This was an investigation, not a trial. So claims of exoneration and expectation of a case for guilt are equally inappropriate. On possible obstruction of justice by Trump, Barr quotes Mueller as not making a judgment.

Mueller’s investigation resulted in 199 criminal charges, 37 indictments or guilty pleas, and 5 prison sentences. Many of those, like against Michael Cohen for paying off women who had had sex with Trump, seem peripheral to the question of Russian involvement. It’s possible that they were obvious enough and perhaps could motivate witnesses to speak on other matters.

Many expectations of Mueller’s investigation were unrealistic. It was never intended to verify or disprove the material in the Steele dossier. Apparently Mueller did not feel it was intended to be an exhaustive examination of all possible Russian links, although the words of the charge seem to allow for that. The large number of Russian attempts at linkage and coordination may have precluded such an exhaustive examination within the time available.

That is an issue on which the report itself is essential. We have seen many actions suggesting that there was interest on the part of the Russians and the Trump campaign in actions that would hurt Hillary Clinton. We need to understand why Mueller concluded there was no linkage or coordination.

The report in no way absolves Trump of possible violations of the Constitution’s emoluments clause, inappropriate granting of security clearances to his children and other nepotism, his constant lies, his erratic and dangerous conduct of foreign policy, his understaffing of the government, and possible human rights violations like separating families seeking asylum at the border.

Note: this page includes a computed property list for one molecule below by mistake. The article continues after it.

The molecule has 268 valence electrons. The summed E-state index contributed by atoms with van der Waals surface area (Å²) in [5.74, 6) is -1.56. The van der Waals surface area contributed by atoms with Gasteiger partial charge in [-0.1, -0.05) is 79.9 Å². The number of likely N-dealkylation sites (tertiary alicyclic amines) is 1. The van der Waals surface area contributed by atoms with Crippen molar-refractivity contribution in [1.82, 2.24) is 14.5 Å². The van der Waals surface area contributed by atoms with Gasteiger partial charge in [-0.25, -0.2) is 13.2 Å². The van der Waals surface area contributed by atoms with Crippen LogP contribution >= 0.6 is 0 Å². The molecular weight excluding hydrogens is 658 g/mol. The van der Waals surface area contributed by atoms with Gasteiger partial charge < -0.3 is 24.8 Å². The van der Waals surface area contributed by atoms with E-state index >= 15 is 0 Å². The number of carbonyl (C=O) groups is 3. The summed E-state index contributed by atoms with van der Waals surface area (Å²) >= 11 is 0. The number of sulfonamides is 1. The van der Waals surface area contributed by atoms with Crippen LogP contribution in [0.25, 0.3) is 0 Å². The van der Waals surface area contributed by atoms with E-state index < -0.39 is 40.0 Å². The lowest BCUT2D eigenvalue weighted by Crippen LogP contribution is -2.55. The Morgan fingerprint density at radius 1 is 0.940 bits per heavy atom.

Impeachment never required that Mueller charge Trump with statutory crimes. Such a conclusion would have been convenient, but Trump’s malfeasance in office continues. Now it is up to Congress to decide what comes next.








Breaking: Barr To Update On Mueller Report

Try to tamp down expectations. This is a long game. Stay focused on the important jobs of taking back the Senate, keeping the House and cleansing the White House from floor to ceiling.

I just don’t want anyone to dive off an emotional cliff because Barr trying to downplay any of this.

Open thread.

 








Yet another Cohen open thread

I’ve been unable to watch the last few hours. But my overall impression from the first portion of the testimony is that Cohen was eloquent in portraying how Trump recreated the corrupt culture of the Trump Organization in the Trump Administration.

The GOP goons angrily attacking Cohen at the hearing couldn’t have mirrored Cohen’s performance in his old role as Trump’s protector any better if they’d tried. And Cohen’s description of Trump’s gaslighting techniques — where he lies repeatedly and gets others to mouth those same lies — accurately reflects the bizarre post-truth world we’ve been living in ever since the 2016 election.

Anyhoo, open thread.